New Research Reveals Why Top Consultants Choose to Go It Alone
Writing in Harvard Business Review, Professor Sue Ashford explores the reasons for going independent.
While the growing “gig economy” may often be thought of primarily in terms of lower-skilled and lower-paid workers, the shift toward freelance work is also impacting knowledge and professional workers in fields like consulting.
In a new article in Harvard Business Review, Michigan Ross Professor Sue Ashford explores the specific reasons why experienced consultants choose to quit their secure jobs in favor of the independent route. Ashford co-authored the paper with her fellow researchers Dena McCallum, co-founder of the consulting firm Eden McCallum, and Brianna Barker Caza of the University of Manitoba.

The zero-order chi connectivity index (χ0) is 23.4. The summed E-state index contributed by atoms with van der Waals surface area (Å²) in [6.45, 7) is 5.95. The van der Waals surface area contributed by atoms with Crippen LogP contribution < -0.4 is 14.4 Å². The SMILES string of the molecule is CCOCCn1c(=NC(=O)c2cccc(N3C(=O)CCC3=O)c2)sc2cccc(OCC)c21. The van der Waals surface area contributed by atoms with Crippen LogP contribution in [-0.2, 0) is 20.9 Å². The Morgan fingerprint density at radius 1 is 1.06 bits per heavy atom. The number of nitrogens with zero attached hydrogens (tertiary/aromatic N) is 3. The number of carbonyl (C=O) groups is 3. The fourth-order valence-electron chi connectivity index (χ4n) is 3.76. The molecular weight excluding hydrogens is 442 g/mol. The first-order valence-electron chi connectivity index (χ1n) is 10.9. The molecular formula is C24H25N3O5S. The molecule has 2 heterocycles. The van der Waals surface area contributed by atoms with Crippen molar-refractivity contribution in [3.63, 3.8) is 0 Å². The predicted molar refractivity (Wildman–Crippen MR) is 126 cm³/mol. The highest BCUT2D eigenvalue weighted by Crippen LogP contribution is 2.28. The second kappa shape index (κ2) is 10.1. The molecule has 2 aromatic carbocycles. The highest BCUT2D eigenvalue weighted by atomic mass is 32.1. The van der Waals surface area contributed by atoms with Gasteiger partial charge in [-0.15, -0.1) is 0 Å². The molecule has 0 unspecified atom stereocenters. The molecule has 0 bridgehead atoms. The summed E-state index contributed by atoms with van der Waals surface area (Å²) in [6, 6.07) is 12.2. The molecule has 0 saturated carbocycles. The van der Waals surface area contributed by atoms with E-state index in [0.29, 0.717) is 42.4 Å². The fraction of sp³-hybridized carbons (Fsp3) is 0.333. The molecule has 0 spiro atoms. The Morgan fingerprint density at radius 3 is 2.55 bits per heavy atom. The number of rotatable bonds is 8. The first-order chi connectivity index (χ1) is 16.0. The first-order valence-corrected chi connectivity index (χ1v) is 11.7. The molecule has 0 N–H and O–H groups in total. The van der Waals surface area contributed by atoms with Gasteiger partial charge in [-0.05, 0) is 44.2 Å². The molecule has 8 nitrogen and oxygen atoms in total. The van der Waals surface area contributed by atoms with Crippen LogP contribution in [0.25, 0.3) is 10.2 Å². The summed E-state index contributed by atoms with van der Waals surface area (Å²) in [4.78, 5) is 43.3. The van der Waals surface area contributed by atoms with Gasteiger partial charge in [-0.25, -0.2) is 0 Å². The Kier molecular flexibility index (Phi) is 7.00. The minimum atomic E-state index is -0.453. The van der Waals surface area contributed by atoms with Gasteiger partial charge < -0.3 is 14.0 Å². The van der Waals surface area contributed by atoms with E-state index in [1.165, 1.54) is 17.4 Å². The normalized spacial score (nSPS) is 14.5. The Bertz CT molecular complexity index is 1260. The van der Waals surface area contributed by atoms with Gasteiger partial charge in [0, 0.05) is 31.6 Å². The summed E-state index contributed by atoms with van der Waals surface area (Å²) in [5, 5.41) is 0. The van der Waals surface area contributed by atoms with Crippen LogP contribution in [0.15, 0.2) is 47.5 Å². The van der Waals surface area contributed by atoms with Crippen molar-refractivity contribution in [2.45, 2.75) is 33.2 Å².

“Our data suggest that independent working appeals because it hits both a professional and personal sweet spot. Professionally, the work seems to be both more meaningful and have higher impact,” the authors write. “Personally, they report having more control over their time and more flexibility in balancing their work and personal lives.”
The article explores these factors in some detail, and also suggests ways that traditional employers can respond to the trend.
In that piece, Ashford and her coauthors offer some data-based suggestions, including a quiz, to help anyone considering the freelance life to decide whether the time is right to make the move.
Sue Ashford is the Michael and Susan Jandernoa Professor of Management and Organizations, and the Chair of Management and Organizations, at the University of Michigan Ross School of Business.
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